Chase doesn't specify how big of a part Tony will play, but the casting on this will be interesting, considering how iconic James Gandolfini made the role.
Of course, given that the feature-length film is a prequel that's set in the '60s, we'll be treated to a much younger version of Tony, and David Chase (creator of the show) has elaborated on what's in store.
When pressed by Sepinwall if the "point of the scene" was to suggest that Tony could have been whacked in the final diner scene, Chase responds: "Yes, that he could have been whacked in the diner".
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"I'm still very anxious about it, but I became interested in Newark, where my parents came from, and where the riots took place...", he shared. Even after talking to Chase, Seitz and Sepinwall are still arguing about it. I was living in suburban New Jersey at the time that happened, and my girlfriend was working in downtown Newark.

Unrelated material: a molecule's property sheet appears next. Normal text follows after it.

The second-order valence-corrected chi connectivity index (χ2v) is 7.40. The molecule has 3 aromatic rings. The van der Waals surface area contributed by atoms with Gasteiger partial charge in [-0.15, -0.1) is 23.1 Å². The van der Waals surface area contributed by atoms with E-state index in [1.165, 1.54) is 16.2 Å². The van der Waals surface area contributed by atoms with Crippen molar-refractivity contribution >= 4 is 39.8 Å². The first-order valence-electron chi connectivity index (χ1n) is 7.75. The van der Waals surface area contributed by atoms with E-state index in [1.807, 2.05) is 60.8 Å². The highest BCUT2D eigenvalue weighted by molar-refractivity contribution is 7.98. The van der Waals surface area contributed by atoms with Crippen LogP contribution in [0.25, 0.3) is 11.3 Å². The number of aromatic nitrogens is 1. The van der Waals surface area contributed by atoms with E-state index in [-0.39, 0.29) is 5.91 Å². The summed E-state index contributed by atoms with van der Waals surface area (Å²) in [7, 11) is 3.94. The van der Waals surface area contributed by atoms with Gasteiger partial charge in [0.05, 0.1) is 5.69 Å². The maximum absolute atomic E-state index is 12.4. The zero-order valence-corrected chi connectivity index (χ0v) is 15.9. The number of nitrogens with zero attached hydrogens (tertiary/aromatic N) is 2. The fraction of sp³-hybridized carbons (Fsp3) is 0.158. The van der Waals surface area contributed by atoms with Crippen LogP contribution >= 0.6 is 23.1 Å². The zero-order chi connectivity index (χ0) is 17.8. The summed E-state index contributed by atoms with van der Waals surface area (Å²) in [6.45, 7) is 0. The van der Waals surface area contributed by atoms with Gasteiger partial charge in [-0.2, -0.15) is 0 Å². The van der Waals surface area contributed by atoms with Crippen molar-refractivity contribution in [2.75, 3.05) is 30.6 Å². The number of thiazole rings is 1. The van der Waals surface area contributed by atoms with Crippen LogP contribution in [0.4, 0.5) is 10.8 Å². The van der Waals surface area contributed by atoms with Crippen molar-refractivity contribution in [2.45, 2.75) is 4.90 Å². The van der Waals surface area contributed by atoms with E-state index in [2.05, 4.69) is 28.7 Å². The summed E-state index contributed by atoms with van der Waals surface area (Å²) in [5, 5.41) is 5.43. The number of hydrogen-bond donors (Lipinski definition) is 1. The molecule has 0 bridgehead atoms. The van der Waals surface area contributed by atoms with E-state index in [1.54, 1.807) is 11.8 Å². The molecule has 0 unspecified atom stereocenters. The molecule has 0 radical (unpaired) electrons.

The film begins in 1967 with the backdrop of the race riots that tore through Newark, New Jersey.
Still, Chase said that there will be some feeling that these were 'the good old days, ' at least as far as the mafia's concerned. "I started thinking about those events and organised crime, and I just got interested in mixing those two elements", he said. This could possibly give some deeper insight into Tony's starry-eyed recollections that he so often shared with his therapist, Dr. Jennifer Melfi (Lorraine Bracco). "These weren't guys who wore tracksuits, back then", he said.
Chase will produce "The Many Saints of Newark" and has written the script with "The Sopranos" writer Lawrence Konner.